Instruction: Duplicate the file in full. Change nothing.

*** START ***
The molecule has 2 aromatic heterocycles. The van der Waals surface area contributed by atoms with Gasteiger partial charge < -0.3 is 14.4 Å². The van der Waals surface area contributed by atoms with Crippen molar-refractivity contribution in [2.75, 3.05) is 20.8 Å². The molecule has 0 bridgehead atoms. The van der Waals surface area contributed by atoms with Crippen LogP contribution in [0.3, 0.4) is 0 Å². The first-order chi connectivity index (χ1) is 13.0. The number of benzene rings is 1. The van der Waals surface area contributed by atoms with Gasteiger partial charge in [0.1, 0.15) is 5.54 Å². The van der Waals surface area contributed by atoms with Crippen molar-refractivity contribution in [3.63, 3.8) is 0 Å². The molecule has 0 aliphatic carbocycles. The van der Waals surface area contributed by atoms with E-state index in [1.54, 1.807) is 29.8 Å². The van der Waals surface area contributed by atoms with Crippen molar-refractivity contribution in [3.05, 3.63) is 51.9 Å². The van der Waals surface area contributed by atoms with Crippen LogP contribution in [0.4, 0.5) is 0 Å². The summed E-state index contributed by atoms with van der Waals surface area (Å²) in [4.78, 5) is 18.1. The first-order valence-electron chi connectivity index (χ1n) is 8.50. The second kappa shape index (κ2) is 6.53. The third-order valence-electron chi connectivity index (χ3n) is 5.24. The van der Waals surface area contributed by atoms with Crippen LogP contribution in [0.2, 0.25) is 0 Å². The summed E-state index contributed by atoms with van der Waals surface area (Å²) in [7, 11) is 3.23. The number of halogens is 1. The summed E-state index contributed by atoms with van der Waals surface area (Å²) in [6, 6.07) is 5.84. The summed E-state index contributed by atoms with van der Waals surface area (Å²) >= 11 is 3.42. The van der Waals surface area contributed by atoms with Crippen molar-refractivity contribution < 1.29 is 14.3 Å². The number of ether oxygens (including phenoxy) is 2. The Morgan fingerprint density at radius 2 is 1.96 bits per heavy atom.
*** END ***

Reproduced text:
The molecule has 2 aromatic heterocycles. The van der Waals surface area contributed by atoms with Gasteiger partial charge < -0.3 is 14.4 Å². The van der Waals surface area contributed by atoms with Crippen molar-refractivity contribution in [2.75, 3.05) is 20.8 Å². The molecule has 0 bridgehead atoms. The van der Waals surface area contributed by atoms with Crippen LogP contribution in [0.3, 0.4) is 0 Å². The first-order chi connectivity index (χ1) is 13.0. The number of benzene rings is 1. The van der Waals surface area contributed by atoms with Gasteiger partial charge in [0.1, 0.15) is 5.54 Å². The van der Waals surface area contributed by atoms with Crippen molar-refractivity contribution in [3.63, 3.8) is 0 Å². The molecule has 0 aliphatic carbocycles. The van der Waals surface area contributed by atoms with E-state index in [1.54, 1.807) is 29.8 Å². The van der Waals surface area contributed by atoms with Crippen molar-refractivity contribution in [3.05, 3.63) is 51.9 Å². The van der Waals surface area contributed by atoms with Crippen LogP contribution in [0.4, 0.5) is 0 Å². The summed E-state index contributed by atoms with van der Waals surface area (Å²) in [4.78, 5) is 18.1. The first-order valence-electron chi connectivity index (χ1n) is 8.50. The second kappa shape index (κ2) is 6.53. The third-order valence-electron chi connectivity index (χ3n) is 5.24. The van der Waals surface area contributed by atoms with Crippen LogP contribution in [0.2, 0.25) is 0 Å². The summed E-state index contributed by atoms with van der Waals surface area (Å²) in [7, 11) is 3.23. The number of halogens is 1. The summed E-state index contributed by atoms with van der Waals surface area (Å²) in [6, 6.07) is 5.84. The summed E-state index contributed by atoms with van der Waals surface area (Å²) >= 11 is 3.42. The van der Waals surface area contributed by atoms with Crippen molar-refractivity contribution < 1.29 is 14.3 Å². The number of ether oxygens (including phenoxy) is 2. The Morgan fingerprint density at radius 2 is 1.96 bits per heavy atom.